Designers looked to a host of films to inform their collections – from 1930s Joan Crawford to the storied haircut of Mia Farrow in Rosemary’s Baby
The Spring/Summer 2019 collections proved that the celluloid screen is fertile ground for the fashion imagination – not least at Calvin Klein, where Raf Simons called upon Jaws and The Graduate in a collection which once again mused on the American dilemma. Here, five more films which defined the season, from New York to London to Milan.
1. The Bonfire of the Vanities (above)
The perennial appeal of the 1980s was demonstrated by the Mulleavy sisters at Rodarte, who brought to mind the moneyed, no-holds-barred party girls of the decade in their return to New York from Paris. Cue a frisson of gowns – in high-shine metallic fabric, point d’esprit or blousy florals – ruffled and amplified on the shoulders, or tied with ribbon bows, in the period’s outré style. As such, it drew parallels to Tom Wolfe’s novel The Bonfire of the Vanities, a satire on the gilded cynicism of the 80s which tells the cautionary tale of investment banker Sherman McCoy (self-proclaimed “Master of the Universe”) and his wealthy mistress, who take a wrong turn into a “warzone” Bronx neighbourhood, becoming involved in a hit and run which kills a black teenager. Since turned into a film starring Tom Hanks, it is an acerbic exploration of privilege, race, justice and wealth which feels particularly apropos for America’s given moment.
2. Angels in America
Ralph Lauren’s seasonal epic – this time marking 50 years of his eponymous label-cum-American institution and attended by Oprah Winfrey, Hillary Clinton and Steven Spielberg, among others – took place in New York’s Central Park, set against the backdrop of the Bethesda Fountain. A cultural landmark – appearing in countless films and television programs, including Annie Hall and Sex and the City – it is perhaps most poignantly recalled in Tony Kushner’s AIDS-era play, Angels in America: A Gay Fantasia on National Themes (later to become a two-part HBO movie, starring Meryl Streep). Named after the Bethesda Fountain in Jerusalem, which is believed to have been blessed by the angel Bethesda to have curative effects for those who bathe in it, it becomes symbolic of physical and cultural healing in the film. A suitably metaphor-laden spot – it was built to commemorate the fallen naval officers of the Civil War, who fought to oppose slavery – to celebrate a brand which has long bestowed the promise of the American dream.
3. Rosemary’s Baby
There are few hairstyles quite as mythologised as Mia Farrow’s pixie crop, first revealed to the world in 1968 psycho-horror Rosemary’s Baby. So the story goes: Vidal Sassoon was flown from London to the Paramount lot to cut Farrow’s hair, leading to him to quip it was the $5,000 haircut and purportedly causing the break-up of her and Frank Sinatra’s marriage, due to the latter’s dislike for women with short hair. (This was later rebuked by Farrow on Twitter – she had cut her hair two years previously herself and thus Sassoon’s appearance was simply a publicity stunt.) That super short style – particularly the signature inch-long fringe – was replicated in Miuccia Prada’s S/S19 show by hairstylist Guido Palau, prefiguring a collection which clashed conservatism with revolution. “I wanted to break the rules of the classic,” the designer said backstage. “To discuss a wish of freedom and liberation and fantasy, and, on the other side, the extreme conservatism that is coming – the duality out there.” As such, Rosemary – unknowingly impregnated with the spawn of Satan by her husband in order to further his own career – would seem an eerily prescient muse.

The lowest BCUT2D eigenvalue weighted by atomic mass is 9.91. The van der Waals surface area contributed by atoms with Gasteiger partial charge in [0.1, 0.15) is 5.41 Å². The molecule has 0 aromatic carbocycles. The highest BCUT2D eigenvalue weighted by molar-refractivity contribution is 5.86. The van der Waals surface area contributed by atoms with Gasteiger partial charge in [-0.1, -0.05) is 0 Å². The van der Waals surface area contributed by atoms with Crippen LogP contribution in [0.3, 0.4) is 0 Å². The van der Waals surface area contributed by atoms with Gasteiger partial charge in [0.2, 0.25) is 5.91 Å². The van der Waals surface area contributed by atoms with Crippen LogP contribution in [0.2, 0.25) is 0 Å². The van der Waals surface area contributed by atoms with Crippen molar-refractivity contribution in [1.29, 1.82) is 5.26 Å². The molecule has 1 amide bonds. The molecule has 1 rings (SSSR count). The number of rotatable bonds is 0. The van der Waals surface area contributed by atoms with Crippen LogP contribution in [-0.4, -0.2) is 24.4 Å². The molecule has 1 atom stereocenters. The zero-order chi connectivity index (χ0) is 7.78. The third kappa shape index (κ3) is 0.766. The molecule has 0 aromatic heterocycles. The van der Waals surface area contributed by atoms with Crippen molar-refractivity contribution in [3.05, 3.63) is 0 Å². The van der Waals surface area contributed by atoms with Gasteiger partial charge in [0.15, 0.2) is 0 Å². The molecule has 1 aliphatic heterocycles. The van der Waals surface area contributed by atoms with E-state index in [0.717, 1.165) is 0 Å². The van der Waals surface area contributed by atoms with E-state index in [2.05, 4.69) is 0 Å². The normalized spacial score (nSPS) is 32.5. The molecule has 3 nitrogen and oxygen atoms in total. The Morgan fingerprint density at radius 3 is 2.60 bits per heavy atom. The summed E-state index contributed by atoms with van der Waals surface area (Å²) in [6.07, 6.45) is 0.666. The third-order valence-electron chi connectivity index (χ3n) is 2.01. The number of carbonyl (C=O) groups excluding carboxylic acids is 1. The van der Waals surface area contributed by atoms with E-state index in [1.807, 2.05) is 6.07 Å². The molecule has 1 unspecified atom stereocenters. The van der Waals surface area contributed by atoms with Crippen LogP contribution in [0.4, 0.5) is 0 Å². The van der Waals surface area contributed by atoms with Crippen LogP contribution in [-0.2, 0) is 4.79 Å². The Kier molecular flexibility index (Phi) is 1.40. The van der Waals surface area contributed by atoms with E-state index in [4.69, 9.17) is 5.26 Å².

4. The Women
Those who witnessed the cool dystopia of sisters Laura and Deanna Fanning’s first collection for Kiko Kostadinov (and the brand’s debut womenswear collection) might be surprised to find that 1930s movie The Women, starring Joan Crawford, was on the moodboard. But the pair – also inspired by East German knitting patterns, and the colours of the caste system in Aldous Huxley’s seminal dystopic text, Brave New World – were transfixed when they watched a technicolour version of the Hollywood movie, enchanted by the strange glamour of Gilbert Adrian costumes for MGM. “They have this fashion show and it has all this occasionwear, but also tennis skirts,” they explained to AnOther. “It’s like these gowns mixed with 1940s sportswear and the proportions of tenniswear.” As such, garments – sometimes severe, and amplified on the shoulder – amalgamated glamour and sportswear to surreal effect (also on the moodboard was Rachael from Blade Runner, a suitably postmodern emblem).
5. The Quiet American
Earlier this year, designer A Sai Ta of label Asai returned to Vietnam after a almost decade, marking what he called a turning point in his brief but impactful career thus far. “I haven’t been to Vietnam in ten years and this was my third time visiting,” he told AnOther of the trip. “I saw my grandmother and spent lots of quality time with the rest of my family – it was great connecting with my culture. Vietnam has such a rich history, and it was really eye-opening being there again. I spent time in the National War Museum in Ho Chi Minh and learnt about the effect and aftermath of the Vietnam War.” As such, his woman was newly emboldened – clashing camouflage and military details (the nunchuck bag returned this season) with corset, monks’ robes and celebratory hues of orange, green, fuschia and turquoise. On the accompanying notes, Ta referenced Graham Greene’s The Quiet American (subsequently a film starring Michael Caine) as a providing a fitting metaphor – a love-triangle, in the midst of the Vietnam war, between American idealist Alden Pyle (the titular quiet American), British journalist Thomas Fowler and Vietnamese dancer Phuong – for a collection about the ambiguities of viewing a country from the outside.